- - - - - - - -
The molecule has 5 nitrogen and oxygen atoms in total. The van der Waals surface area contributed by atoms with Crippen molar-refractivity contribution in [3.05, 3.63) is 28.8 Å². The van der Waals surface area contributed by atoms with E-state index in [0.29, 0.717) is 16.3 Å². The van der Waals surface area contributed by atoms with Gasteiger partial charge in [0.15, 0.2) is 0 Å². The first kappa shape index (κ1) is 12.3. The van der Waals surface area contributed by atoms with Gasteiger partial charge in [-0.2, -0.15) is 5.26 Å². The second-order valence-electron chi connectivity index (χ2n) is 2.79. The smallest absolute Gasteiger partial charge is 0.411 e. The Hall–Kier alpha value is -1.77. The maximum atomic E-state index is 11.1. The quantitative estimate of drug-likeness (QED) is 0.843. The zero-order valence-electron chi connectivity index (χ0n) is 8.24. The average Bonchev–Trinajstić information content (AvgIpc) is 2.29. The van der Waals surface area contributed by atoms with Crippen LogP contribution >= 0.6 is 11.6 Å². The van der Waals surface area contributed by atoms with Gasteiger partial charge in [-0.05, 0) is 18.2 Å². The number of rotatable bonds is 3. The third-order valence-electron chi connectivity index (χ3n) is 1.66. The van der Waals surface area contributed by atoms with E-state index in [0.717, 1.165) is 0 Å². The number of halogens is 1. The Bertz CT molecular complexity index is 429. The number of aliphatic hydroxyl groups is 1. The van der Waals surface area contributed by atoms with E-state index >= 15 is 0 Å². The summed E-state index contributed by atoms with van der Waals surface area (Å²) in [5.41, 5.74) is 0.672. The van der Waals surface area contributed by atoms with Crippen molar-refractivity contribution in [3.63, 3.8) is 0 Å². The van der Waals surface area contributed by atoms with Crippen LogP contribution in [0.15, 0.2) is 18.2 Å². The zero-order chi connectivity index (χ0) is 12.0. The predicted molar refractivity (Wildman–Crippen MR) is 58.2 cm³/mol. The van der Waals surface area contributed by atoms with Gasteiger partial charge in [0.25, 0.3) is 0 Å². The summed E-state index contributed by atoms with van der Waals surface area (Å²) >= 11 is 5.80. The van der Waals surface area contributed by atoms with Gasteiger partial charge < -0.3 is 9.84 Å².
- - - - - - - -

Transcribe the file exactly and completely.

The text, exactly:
The molecule has 5 nitrogen and oxygen atoms in total. The van der Waals surface area contributed by atoms with Crippen molar-refractivity contribution in [3.05, 3.63) is 28.8 Å². The van der Waals surface area contributed by atoms with E-state index in [0.29, 0.717) is 16.3 Å². The van der Waals surface area contributed by atoms with Gasteiger partial charge in [0.15, 0.2) is 0 Å². The first kappa shape index (κ1) is 12.3. The van der Waals surface area contributed by atoms with Gasteiger partial charge in [-0.2, -0.15) is 5.26 Å². The second-order valence-electron chi connectivity index (χ2n) is 2.79. The smallest absolute Gasteiger partial charge is 0.411 e. The Hall–Kier alpha value is -1.77. The maximum atomic E-state index is 11.1. The quantitative estimate of drug-likeness (QED) is 0.843. The zero-order valence-electron chi connectivity index (χ0n) is 8.24. The average Bonchev–Trinajstić information content (AvgIpc) is 2.29. The van der Waals surface area contributed by atoms with Crippen LogP contribution >= 0.6 is 11.6 Å². The van der Waals surface area contributed by atoms with Gasteiger partial charge in [-0.05, 0) is 18.2 Å². The number of rotatable bonds is 3. The third-order valence-electron chi connectivity index (χ3n) is 1.66. The van der Waals surface area contributed by atoms with E-state index in [0.717, 1.165) is 0 Å². The number of halogens is 1. The Bertz CT molecular complexity index is 429. The number of aliphatic hydroxyl groups is 1. The van der Waals surface area contributed by atoms with E-state index >= 15 is 0 Å². The summed E-state index contributed by atoms with van der Waals surface area (Å²) in [5.41, 5.74) is 0.672. The van der Waals surface area contributed by atoms with Crippen molar-refractivity contribution in [3.63, 3.8) is 0 Å². The van der Waals surface area contributed by atoms with Crippen LogP contribution in [0.15, 0.2) is 18.2 Å². The zero-order chi connectivity index (χ0) is 12.0. The predicted molar refractivity (Wildman–Crippen MR) is 58.2 cm³/mol. The van der Waals surface area contributed by atoms with Gasteiger partial charge in [0.25, 0.3) is 0 Å². The summed E-state index contributed by atoms with van der Waals surface area (Å²) >= 11 is 5.80. The van der Waals surface area contributed by atoms with Gasteiger partial charge < -0.3 is 9.84 Å².